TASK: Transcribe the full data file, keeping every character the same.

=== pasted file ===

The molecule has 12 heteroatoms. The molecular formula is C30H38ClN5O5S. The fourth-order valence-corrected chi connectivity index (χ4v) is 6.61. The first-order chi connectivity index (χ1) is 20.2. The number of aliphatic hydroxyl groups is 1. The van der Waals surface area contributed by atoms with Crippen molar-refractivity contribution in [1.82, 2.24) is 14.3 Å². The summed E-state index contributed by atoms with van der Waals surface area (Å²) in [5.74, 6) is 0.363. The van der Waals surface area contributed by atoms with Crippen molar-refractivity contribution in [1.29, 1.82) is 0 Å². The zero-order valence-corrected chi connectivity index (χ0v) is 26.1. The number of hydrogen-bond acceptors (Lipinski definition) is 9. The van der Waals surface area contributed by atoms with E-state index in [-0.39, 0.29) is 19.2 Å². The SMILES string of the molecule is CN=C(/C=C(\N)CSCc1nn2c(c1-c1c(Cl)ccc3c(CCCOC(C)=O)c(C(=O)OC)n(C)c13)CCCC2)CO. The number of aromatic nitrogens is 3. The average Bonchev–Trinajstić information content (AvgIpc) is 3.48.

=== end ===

The molecule has 12 heteroatoms. The molecular formula is C30H38ClN5O5S. The fourth-order valence-corrected chi connectivity index (χ4v) is 6.61. The first-order chi connectivity index (χ1) is 20.2. The number of aliphatic hydroxyl groups is 1. The van der Waals surface area contributed by atoms with Crippen molar-refractivity contribution in [1.82, 2.24) is 14.3 Å². The summed E-state index contributed by atoms with van der Waals surface area (Å²) in [5.74, 6) is 0.363. The van der Waals surface area contributed by atoms with Crippen molar-refractivity contribution in [1.29, 1.82) is 0 Å². The zero-order valence-corrected chi connectivity index (χ0v) is 26.1. The number of hydrogen-bond acceptors (Lipinski definition) is 9. The van der Waals surface area contributed by atoms with E-state index in [-0.39, 0.29) is 19.2 Å². The SMILES string of the molecule is CN=C(/C=C(\N)CSCc1nn2c(c1-c1c(Cl)ccc3c(CCCOC(C)=O)c(C(=O)OC)n(C)c13)CCCC2)CO. The number of aromatic nitrogens is 3. The average Bonchev–Trinajstić information content (AvgIpc) is 3.48.